# \$ Bills

## DOLLAR BILLS & PLACE VALUE: \$1 to \$1 Quadrillion

Right-click on the embedded PDF file below to save it to your device.

The image above shows how to clip sets of 10 of each bill to your classroom's magnetic chalk or white board.

Notice how commas separate each set of three bills.

In each set of three bills, the pattern from right to left is ONE, TEN, HUNDRED.

\$2,111,111,111,111,111.

See the TEACHING MONEY PDF (34 MB) file for printable bills that can be cut out and used to practice modeling place value, counting, trading up and down, addition, subtraction, multiplication, and division. Our set contains the bills you see above. (Printing 10 of each can use a lot of color ink. It is more economical to purchase the set below - but the set does not contain bills from Million to Quadrillion.)

or Get a set of full-color, 2-sided realistic U.S. currency- 10 of each bill for only \$30:

- \$2, \$5, \$10, \$20, \$50, \$100, \$500, \$1,000, \$10,000, \$100,000, \$500,000.

Good imitation bills are highly recommend because learning-disabled students have great difficulty generalizing or applying practice to real-life situations. Learning the basic concepts using real coins and money that looks real, will assure that understanding and skills are available for real problem solving.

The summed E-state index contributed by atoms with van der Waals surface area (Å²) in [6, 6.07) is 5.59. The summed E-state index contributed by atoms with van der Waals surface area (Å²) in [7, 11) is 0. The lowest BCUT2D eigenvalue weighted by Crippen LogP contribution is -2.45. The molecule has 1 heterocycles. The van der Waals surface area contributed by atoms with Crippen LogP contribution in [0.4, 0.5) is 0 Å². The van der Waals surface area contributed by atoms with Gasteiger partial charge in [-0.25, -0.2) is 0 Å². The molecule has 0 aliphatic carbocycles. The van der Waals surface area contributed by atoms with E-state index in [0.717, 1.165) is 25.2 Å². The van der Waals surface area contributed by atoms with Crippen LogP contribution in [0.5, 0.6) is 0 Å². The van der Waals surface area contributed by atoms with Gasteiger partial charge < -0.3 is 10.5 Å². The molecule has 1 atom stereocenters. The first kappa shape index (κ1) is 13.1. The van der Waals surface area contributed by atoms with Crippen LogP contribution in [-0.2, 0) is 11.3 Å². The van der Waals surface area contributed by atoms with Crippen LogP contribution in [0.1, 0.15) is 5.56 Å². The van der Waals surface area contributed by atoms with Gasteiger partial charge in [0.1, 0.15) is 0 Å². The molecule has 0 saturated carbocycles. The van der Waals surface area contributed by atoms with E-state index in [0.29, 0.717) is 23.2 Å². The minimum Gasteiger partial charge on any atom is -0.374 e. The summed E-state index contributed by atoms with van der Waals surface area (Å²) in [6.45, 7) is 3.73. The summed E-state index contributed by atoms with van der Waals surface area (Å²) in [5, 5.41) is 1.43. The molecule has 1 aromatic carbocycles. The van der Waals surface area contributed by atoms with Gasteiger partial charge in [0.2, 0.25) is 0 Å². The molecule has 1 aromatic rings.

Play money and plastic coins and counters are of limited value to dyscalculic students. The realistic bills used here are solely intended to illustrate place value in the base-10 system. Remind students that attempting to use fake money for purchases, is a serious crime with lasting consequences.

Note that there are federal rules concerning reproductions of actual US currency.

(a) In general, photocopies of currency must be sized < 75% or > 1.5 times the original.

(b) Must be one-sided.

(c) Money rules: http://www.moneyfactory.gov/resources/lawsandregulations.html

US Bills in General Circulation Today: \$1, \$2, \$5, \$10, \$20, \$50, \$100.

(a) Denominations last printed in 1945: \$500; \$1,000; \$5,000; \$10,000; \$100,000.

(b) Circulation of these larger denominations was discontinued in 1969 for lack of use.

(c) The US Treasury never issued bills larger than \$100,000.